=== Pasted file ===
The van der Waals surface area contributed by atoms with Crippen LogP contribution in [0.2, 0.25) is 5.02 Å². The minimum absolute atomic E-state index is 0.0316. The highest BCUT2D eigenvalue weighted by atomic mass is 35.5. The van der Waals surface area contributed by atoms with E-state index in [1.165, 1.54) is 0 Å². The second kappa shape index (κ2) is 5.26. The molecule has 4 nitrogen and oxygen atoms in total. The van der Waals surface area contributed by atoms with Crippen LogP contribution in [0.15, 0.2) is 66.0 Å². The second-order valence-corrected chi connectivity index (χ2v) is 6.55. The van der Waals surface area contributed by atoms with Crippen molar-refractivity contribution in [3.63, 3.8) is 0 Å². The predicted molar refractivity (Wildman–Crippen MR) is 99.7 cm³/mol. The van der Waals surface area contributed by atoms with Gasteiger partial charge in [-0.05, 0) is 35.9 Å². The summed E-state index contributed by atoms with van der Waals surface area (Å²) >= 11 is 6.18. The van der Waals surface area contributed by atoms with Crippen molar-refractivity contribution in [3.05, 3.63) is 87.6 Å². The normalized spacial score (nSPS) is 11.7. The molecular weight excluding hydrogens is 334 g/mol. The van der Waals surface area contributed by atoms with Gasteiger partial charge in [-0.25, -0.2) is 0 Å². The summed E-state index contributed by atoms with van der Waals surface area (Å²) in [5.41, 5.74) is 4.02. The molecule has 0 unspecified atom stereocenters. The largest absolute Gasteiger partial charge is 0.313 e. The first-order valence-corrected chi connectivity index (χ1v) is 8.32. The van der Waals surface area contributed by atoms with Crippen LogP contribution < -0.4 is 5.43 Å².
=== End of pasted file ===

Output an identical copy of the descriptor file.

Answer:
The van der Waals surface area contributed by atoms with Crippen LogP contribution in [0.2, 0.25) is 5.02 Å². The minimum absolute atomic E-state index is 0.0316. The highest BCUT2D eigenvalue weighted by atomic mass is 35.5. The van der Waals surface area contributed by atoms with E-state index in [1.165, 1.54) is 0 Å². The second kappa shape index (κ2) is 5.26. The molecule has 4 nitrogen and oxygen atoms in total. The van der Waals surface area contributed by atoms with Crippen LogP contribution in [0.15, 0.2) is 66.0 Å². The second-order valence-corrected chi connectivity index (χ2v) is 6.55. The van der Waals surface area contributed by atoms with Crippen molar-refractivity contribution in [3.63, 3.8) is 0 Å². The predicted molar refractivity (Wildman–Crippen MR) is 99.7 cm³/mol. The van der Waals surface area contributed by atoms with Gasteiger partial charge in [-0.05, 0) is 35.9 Å². The summed E-state index contributed by atoms with van der Waals surface area (Å²) >= 11 is 6.18. The van der Waals surface area contributed by atoms with Crippen molar-refractivity contribution in [3.05, 3.63) is 87.6 Å². The normalized spacial score (nSPS) is 11.7. The molecular weight excluding hydrogens is 334 g/mol. The van der Waals surface area contributed by atoms with Gasteiger partial charge in [-0.25, -0.2) is 0 Å². The summed E-state index contributed by atoms with van der Waals surface area (Å²) in [5.41, 5.74) is 4.02. The molecule has 0 unspecified atom stereocenters. The largest absolute Gasteiger partial charge is 0.313 e. The first-order valence-corrected chi connectivity index (χ1v) is 8.32. The van der Waals surface area contributed by atoms with Crippen LogP contribution < -0.4 is 5.43 Å².